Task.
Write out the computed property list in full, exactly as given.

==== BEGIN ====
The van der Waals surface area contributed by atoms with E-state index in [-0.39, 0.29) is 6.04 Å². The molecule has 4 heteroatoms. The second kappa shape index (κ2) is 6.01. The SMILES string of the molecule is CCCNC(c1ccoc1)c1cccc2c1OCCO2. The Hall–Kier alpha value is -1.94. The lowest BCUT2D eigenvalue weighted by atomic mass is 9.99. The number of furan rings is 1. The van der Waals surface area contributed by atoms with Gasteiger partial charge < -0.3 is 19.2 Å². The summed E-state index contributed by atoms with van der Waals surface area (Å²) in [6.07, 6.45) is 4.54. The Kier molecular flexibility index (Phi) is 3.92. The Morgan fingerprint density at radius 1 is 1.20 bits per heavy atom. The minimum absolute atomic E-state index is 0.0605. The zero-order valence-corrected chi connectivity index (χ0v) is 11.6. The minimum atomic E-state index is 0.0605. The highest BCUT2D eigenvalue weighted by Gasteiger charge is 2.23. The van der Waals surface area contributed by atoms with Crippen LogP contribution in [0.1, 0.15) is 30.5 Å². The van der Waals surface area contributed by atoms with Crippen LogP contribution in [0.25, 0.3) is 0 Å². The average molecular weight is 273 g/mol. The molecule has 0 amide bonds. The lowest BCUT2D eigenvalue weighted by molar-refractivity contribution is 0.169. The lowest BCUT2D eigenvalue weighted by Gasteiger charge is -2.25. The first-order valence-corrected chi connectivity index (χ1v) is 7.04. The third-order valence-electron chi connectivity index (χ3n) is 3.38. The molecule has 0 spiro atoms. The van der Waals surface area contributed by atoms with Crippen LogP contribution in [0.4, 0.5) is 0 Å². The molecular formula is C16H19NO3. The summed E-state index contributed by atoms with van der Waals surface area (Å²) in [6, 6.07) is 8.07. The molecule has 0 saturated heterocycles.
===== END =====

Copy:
The van der Waals surface area contributed by atoms with E-state index in [-0.39, 0.29) is 6.04 Å². The molecule has 4 heteroatoms. The second kappa shape index (κ2) is 6.01. The SMILES string of the molecule is CCCNC(c1ccoc1)c1cccc2c1OCCO2. The Hall–Kier alpha value is -1.94. The lowest BCUT2D eigenvalue weighted by atomic mass is 9.99. The number of furan rings is 1. The van der Waals surface area contributed by atoms with Gasteiger partial charge < -0.3 is 19.2 Å². The summed E-state index contributed by atoms with van der Waals surface area (Å²) in [6.07, 6.45) is 4.54. The Kier molecular flexibility index (Phi) is 3.92. The Morgan fingerprint density at radius 1 is 1.20 bits per heavy atom. The minimum absolute atomic E-state index is 0.0605. The zero-order valence-corrected chi connectivity index (χ0v) is 11.6. The minimum atomic E-state index is 0.0605. The highest BCUT2D eigenvalue weighted by Gasteiger charge is 2.23. The van der Waals surface area contributed by atoms with Crippen LogP contribution in [0.1, 0.15) is 30.5 Å². The van der Waals surface area contributed by atoms with Crippen LogP contribution in [0.25, 0.3) is 0 Å². The average molecular weight is 273 g/mol. The molecule has 0 amide bonds. The lowest BCUT2D eigenvalue weighted by molar-refractivity contribution is 0.169. The lowest BCUT2D eigenvalue weighted by Gasteiger charge is -2.25. The first-order valence-corrected chi connectivity index (χ1v) is 7.04. The third-order valence-electron chi connectivity index (χ3n) is 3.38. The molecule has 0 spiro atoms. The van der Waals surface area contributed by atoms with Crippen LogP contribution in [0.4, 0.5) is 0 Å². The molecular formula is C16H19NO3. The summed E-state index contributed by atoms with van der Waals surface area (Å²) in [6, 6.07) is 8.07. The molecule has 0 saturated heterocycles.